Second, this is bad news for Intel who is currently the sole source supplier for iPhone modems. Apple has been long rumored to be working on its own laptop CPU to replace Intel, and now it seems Apple is also designing out the Intel modem. We suspect that Intel will still provide something to Apple’s modem, perhaps some form of IP license or sale of software libraries to speed up the development. There is also an outside chance that Apple just buys Intel’s modem team. We have no idea if this is happening, but it would certainly speed up the hiring for Apple’s modem team.

Third, there is a possibility that this is an Apple head fake of some sort. Why did this story leak now and who leaked it? Reuters only cites “two people familiar with the move”. This does not sound like an Apple employee. The author, Stephen Nellis, covers Apple and Qualcomm, and seems to have a pretty broad contact network. So one scenario is that Apple directly leaked this story, probably as a way of ratcheting up the pressure on Qualcomm, any means necessary for World War Patents. Another scenario is that Apple’s modem team has gotten big enough that keeping it secret is just not possible anymore.

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Airpods 2 with grip coating, and AirPower, said to launch this spring • Macrumors

Tim Hardwick:

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Rumor site MySmartPrice said one of its “trusted sources” claims the AirPods 2, tipped for release this year, will offer better bass response thanks to improved internals, and both the earbuds and case will include a special matte coating to enhance grip, similar to a coating used on the glass back of Google’s Pixel 3 phone.

The report also repeats previous rumors suggesting Apple’s second-generation AirPods will feature health monitoring features, including heart-rate monitoring, and claims that battery life is likely to be more or less similar to the current model.

In addition, the site believes the new AirPods 2 earphones will be available in black and white colors and cost around $200, a $40 increase on the current price, although whether this detail comes from the same source or just speculation is unclear.

The site’s source offers no concrete launch window for the AirPods 2, however in a separate report this morning, DigiTimes reiterated previous rumors from its supply chain sources that Apple will release new-generation AirPods in the first half of this year. Apple supplier Inventec is a major assembler of AirPods and expects its shipments to grow further as a result of the launch, which has also been tipped for early 2019 by well-connected Apple analyst Ming-Chi Kuo.

Meanwhile, MySmartPrice claims Apple’s AirPower wireless charging pad will be thicker than originally planned due to an internal 8-7-7 coil configuration, and will finally be released in Spring this year, “alongside the wireless charging case for the first-generation AirPods.” Apple is expected to release a standalone AirPods case that can be purchased as an upgrade for existing AirPods to enable wireless charging.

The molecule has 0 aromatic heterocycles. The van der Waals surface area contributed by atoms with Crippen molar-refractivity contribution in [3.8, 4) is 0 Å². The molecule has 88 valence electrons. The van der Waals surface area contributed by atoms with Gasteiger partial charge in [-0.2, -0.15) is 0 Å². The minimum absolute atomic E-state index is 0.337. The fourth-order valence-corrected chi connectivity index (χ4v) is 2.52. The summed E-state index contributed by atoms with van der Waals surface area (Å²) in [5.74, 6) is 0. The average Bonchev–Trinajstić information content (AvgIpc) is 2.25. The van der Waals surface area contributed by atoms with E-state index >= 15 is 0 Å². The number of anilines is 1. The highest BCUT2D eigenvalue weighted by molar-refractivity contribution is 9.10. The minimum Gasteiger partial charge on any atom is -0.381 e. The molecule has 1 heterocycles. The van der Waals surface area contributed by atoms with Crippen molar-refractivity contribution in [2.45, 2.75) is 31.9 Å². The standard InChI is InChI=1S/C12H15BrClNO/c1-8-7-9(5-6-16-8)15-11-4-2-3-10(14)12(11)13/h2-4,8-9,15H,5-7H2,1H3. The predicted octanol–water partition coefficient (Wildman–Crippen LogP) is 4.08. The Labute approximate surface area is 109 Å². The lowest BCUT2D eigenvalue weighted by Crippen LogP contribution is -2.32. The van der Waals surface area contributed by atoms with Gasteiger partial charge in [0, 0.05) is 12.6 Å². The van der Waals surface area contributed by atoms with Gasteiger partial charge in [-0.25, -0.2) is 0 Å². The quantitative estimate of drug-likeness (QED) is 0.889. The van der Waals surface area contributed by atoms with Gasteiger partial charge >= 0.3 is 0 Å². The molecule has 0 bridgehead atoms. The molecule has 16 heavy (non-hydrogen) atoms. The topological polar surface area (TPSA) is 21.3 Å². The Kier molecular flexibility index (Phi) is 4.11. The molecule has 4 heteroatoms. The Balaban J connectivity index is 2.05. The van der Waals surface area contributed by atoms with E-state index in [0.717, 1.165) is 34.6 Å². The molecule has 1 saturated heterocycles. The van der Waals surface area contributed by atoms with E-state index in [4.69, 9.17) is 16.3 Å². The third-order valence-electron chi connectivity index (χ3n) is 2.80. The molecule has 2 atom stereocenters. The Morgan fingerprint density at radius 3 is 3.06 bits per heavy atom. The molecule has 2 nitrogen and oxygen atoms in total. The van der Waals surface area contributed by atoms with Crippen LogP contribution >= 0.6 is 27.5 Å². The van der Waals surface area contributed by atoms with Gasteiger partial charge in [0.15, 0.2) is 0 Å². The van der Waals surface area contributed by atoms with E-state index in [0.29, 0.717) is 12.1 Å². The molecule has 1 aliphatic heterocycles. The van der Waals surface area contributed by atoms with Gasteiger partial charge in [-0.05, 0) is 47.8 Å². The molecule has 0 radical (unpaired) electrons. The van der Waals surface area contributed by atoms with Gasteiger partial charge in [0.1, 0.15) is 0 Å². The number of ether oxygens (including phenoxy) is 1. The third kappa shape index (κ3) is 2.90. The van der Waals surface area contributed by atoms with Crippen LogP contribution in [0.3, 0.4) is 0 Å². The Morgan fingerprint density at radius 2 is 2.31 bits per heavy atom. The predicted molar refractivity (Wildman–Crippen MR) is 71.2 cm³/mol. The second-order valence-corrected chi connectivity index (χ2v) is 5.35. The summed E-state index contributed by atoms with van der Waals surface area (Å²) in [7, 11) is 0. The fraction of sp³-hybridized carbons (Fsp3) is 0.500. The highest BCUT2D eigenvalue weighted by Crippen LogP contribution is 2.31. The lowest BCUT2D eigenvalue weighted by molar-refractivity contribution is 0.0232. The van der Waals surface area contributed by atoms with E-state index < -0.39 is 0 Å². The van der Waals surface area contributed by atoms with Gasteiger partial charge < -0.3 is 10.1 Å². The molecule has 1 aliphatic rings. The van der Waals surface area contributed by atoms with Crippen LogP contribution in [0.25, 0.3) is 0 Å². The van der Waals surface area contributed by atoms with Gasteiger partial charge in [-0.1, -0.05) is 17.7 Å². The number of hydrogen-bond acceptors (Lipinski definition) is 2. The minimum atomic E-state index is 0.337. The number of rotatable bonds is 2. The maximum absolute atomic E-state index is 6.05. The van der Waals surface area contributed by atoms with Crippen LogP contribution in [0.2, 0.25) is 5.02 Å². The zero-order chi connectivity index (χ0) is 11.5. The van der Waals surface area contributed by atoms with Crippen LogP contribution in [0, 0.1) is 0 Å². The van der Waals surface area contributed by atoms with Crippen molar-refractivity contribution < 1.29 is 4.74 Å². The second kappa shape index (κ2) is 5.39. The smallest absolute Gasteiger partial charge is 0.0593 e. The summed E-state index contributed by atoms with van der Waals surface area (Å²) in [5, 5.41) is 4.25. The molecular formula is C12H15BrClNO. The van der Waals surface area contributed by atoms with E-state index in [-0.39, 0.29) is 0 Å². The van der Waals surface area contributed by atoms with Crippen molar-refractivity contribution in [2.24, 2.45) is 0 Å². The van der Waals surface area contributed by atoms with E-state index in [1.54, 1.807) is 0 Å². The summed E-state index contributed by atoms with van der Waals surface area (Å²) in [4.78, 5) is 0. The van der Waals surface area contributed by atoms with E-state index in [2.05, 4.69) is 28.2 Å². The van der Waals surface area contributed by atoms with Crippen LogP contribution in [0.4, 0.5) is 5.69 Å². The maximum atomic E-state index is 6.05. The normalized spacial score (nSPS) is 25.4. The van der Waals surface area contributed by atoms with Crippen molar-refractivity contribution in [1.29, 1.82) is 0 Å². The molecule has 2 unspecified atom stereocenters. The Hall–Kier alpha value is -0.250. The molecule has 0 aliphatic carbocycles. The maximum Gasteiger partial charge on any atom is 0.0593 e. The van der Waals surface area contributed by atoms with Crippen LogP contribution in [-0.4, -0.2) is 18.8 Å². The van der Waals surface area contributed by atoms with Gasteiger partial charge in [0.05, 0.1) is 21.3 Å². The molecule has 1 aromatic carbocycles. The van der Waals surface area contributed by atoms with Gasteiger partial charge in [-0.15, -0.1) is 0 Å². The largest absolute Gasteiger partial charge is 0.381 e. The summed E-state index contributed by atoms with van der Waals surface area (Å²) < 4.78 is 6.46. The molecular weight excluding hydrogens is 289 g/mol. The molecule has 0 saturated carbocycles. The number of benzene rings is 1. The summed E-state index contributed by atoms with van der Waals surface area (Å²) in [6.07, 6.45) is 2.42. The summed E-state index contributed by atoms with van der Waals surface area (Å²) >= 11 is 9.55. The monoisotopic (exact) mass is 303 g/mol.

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If correct, that separates heartrate monitoring from the Watch, which would imply Apple foresees broader benefits from the health space. Even in the UK, the number of people you see wearing them is surprising: it’s a bit like when the iPod became a sleeper hit almost overnight in 2003.
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Exclusive: undercover spy exposed in NYC was one of many • Associated Press

Raphael Satter on attempts by the mysterious NSO Group, whose software was used to hack activists’ phones in Mexico, to entrap those suing it:

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Who hired the undercover agents remains unclear, but their operational and digital fingerprints suggest they are linked.

The six operatives all began approaching their targets around the same time with individually tailored pitches. Their bogus websites followed the same patterns; all of them were hosted on Namecheap and many were bought at auction from GoDaddy and used the Israeli web design platform Wix. The formatting of the websites was similar; in at least two instances — MGP and Lyndon Partners — it was identical. Even the operatives’ email signatures were the same — consisting of three neatly packed, colorful lines consisting of a phone number, web address and email.

The operatives’ LinkedIn pages were similar, too, featuring men in sunglasses shot from a distance, facing away from the camera, or at unusual angles — a tactic sometimes use to frustrate facial recognition algorithms.

Despite the indications that the undercover agents are all linked, there is no conclusive evidence who they might work for. An Israeli television channel, Channel 12, broadcast a report on Saturday claiming that an Israeli private investigation firm, Black Cube, had been investigating issues around the lawsuits against NSO. The TV channel showed secretly shot footage of the Cypriot lawyer, Markou, and the London journalist, Hamid, which matched the pair’s description of their encounters with undercover agents.

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Lying to people about who you’re working for is much harder now if they intend to check you. Does the company exist? How long has the website existed? Why are the photos odd? All this has changed spycraft dramatically.
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Errata, corrigenda and ai no corrida: none notified